Acceptance / Adaptability / Attachment / Challenge / Change / Sorting it Out / Transition

The Postman Cometh — But Not for Me

I recommend changing your residence frequently if for one reason only… to interrupt the influx of junk mail that like a pack of wild hounds follows you wherever you go. I’ve been in California almost a full year and so far I’ve shaken them. I guess New York to California was a big enough jump to throw off my scent. They’re probably still circling in a wild frenzy wondering where I’ve gone.

Lots of people I know complain about the sheer volume of senseless junk in the mailbox, especially when fake mail outnumbers real mail 4:1 (We can thank our slow transformation into a paperless society for that one.). Normally, I’m right there with the complainers, but lately I don’t even get that remaining 25%… the real stuff. After a lifetime of monthly bank statements, requests for mortgage payments, semi-annual jury duty summons–heck, even Publishers Clearing House winner notifications–something has always come along in the mail to acknowledge my existence. When I spot the mailman coming, I remain hopeful at the prospect of an envelope with my name on it, but am instead faced with a plentitude of “Occupant,” “Resident,” or “Our Neighbor At.”  I’m beginning to feel I don’t exist.

I’ve been reduced to… “Our Friends At”

It’s all part of this attachment issue I’m dealing with. I expected Part I of the attachment lesson… letting go of a lot of physical possessions in the last several years. Some of it I gave away, some of it was taken from me, but I’ve had to acknowledge and accept that my stuff no more defines me than the brand of coffee I drink. (No insult to you, Juan Valdez, wherever you are.) By the way, I am living proof that “I” still exist without these things. But I wasn’t prepared for Part II of my attachment lesson… the reminder to not attach my identity to my career, my marital status, or my successes and failures in life in general. These last few years, I’ve had to also get used to the fact that I was no longer somebody’s wife, that I was no longer a steady-working computer professional and that I was no longer a person who owned a home. These things that used to make me feel grounded, however falsely, have all but disappeared.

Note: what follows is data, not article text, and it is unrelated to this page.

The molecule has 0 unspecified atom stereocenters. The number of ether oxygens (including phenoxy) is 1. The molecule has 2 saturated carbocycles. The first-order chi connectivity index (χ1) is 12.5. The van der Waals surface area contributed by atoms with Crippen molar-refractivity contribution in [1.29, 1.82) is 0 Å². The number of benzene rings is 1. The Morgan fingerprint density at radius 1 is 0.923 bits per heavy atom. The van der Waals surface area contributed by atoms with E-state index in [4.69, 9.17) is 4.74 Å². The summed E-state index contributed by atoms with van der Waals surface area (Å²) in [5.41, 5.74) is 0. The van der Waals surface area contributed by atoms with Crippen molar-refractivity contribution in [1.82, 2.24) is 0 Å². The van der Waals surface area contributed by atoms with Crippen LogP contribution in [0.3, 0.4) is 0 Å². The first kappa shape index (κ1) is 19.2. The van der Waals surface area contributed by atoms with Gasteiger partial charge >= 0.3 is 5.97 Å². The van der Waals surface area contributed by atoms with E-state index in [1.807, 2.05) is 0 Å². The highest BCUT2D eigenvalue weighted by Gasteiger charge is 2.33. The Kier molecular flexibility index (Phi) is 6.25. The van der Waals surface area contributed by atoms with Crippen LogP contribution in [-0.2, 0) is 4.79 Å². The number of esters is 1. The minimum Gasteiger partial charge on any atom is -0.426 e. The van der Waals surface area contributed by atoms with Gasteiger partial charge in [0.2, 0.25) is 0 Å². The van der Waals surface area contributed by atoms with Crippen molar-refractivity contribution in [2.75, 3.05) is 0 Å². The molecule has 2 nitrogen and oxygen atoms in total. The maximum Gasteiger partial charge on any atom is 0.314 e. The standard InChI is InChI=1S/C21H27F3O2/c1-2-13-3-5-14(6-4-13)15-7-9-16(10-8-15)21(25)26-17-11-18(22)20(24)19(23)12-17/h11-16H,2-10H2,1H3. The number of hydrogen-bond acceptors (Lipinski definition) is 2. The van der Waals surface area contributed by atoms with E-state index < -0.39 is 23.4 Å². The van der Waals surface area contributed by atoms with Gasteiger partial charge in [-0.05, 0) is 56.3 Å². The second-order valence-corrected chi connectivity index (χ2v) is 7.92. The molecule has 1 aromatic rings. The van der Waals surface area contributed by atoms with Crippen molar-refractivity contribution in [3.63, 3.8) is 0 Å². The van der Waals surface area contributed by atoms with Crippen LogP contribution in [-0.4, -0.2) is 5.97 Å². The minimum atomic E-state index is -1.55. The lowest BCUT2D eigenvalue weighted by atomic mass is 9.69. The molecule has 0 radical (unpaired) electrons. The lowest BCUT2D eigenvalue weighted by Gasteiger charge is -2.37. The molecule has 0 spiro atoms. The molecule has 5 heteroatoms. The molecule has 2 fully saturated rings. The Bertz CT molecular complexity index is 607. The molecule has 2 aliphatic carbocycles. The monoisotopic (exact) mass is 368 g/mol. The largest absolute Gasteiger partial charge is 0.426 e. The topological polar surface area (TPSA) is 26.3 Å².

And it finally dawned on me today that I keep looking in the mailbox, not for something I’m expecting from anyone but for something I’m missing… my identity. Gone is the clarity of who I am… the certainty of W2’s at the end of January, the annoying interruption of Jury Duty notices in my otherwise regular routine, the wedding band on the finger that says I am safe and secure. Rather, I am simply a person charting a new path and–if the universe will be so kind as to let me–finding peace in the process.

It’s a little unnerving to run free when you’ve been in a well-defined crate your whole life. But if you take away the career title, the marital status, the mortgage payment and the tax return, I’m still me. I am alive and I am free. And I sure as hell don’t need something in the mail to tell me so. The postman cometh, but not for me. And I think I’m finally okay with that.

What do you most identify with? Is there something in your life that can pull the rug out from under you and leave you wondering who you are? What will you do to reassert yourself? What is the fake you and what is the real you?

2 thoughts on “The Postman Cometh — But Not for Me

  1. Great post…I’ve always been a nomad of sorts so I understand exactly what you’re saying. I’m very happy I don’t get many of those “occupant” mail…and those other identifiers. I do miss wide, open spaces, though….

    • Thanks, Brigitte. This has just been an identity crisis the likes of which I haven’t visited since I was in my early 20’s or maybe even teens. A recurring theme that crops up every so often throughout the years is “Everything changes; nothing stays the same.” Change is the only thing we can count on. Best to greet it head on, even if our palms are a bit sweaty. ;^)

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